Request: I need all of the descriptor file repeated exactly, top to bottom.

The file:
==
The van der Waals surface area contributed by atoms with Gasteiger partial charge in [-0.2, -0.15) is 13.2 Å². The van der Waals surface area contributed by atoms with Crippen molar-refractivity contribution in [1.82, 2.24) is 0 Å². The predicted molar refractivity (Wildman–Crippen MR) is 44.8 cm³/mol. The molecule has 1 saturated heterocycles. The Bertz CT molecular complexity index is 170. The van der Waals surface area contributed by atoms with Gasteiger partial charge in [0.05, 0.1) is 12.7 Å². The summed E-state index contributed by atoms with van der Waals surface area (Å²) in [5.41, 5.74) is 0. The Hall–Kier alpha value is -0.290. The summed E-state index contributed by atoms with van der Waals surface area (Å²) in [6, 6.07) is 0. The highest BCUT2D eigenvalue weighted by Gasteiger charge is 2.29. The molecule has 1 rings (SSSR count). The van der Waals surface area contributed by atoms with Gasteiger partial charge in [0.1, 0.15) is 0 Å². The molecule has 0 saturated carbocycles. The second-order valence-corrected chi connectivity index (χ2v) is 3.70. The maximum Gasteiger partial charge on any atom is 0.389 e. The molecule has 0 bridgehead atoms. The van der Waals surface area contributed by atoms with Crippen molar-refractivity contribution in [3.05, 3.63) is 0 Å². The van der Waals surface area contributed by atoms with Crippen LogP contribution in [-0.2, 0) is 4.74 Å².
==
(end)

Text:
The van der Waals surface area contributed by atoms with Gasteiger partial charge in [-0.2, -0.15) is 13.2 Å². The van der Waals surface area contributed by atoms with Crippen molar-refractivity contribution in [1.82, 2.24) is 0 Å². The predicted molar refractivity (Wildman–Crippen MR) is 44.8 cm³/mol. The molecule has 1 saturated heterocycles. The Bertz CT molecular complexity index is 170. The van der Waals surface area contributed by atoms with Gasteiger partial charge in [0.05, 0.1) is 12.7 Å². The summed E-state index contributed by atoms with van der Waals surface area (Å²) in [5.41, 5.74) is 0. The Hall–Kier alpha value is -0.290. The summed E-state index contributed by atoms with van der Waals surface area (Å²) in [6, 6.07) is 0. The highest BCUT2D eigenvalue weighted by Gasteiger charge is 2.29. The molecule has 1 rings (SSSR count). The van der Waals surface area contributed by atoms with Gasteiger partial charge in [0.1, 0.15) is 0 Å². The molecule has 0 saturated carbocycles. The second-order valence-corrected chi connectivity index (χ2v) is 3.70. The maximum Gasteiger partial charge on any atom is 0.389 e. The molecule has 0 bridgehead atoms. The van der Waals surface area contributed by atoms with Crippen molar-refractivity contribution in [3.05, 3.63) is 0 Å². The van der Waals surface area contributed by atoms with Crippen LogP contribution in [-0.2, 0) is 4.74 Å².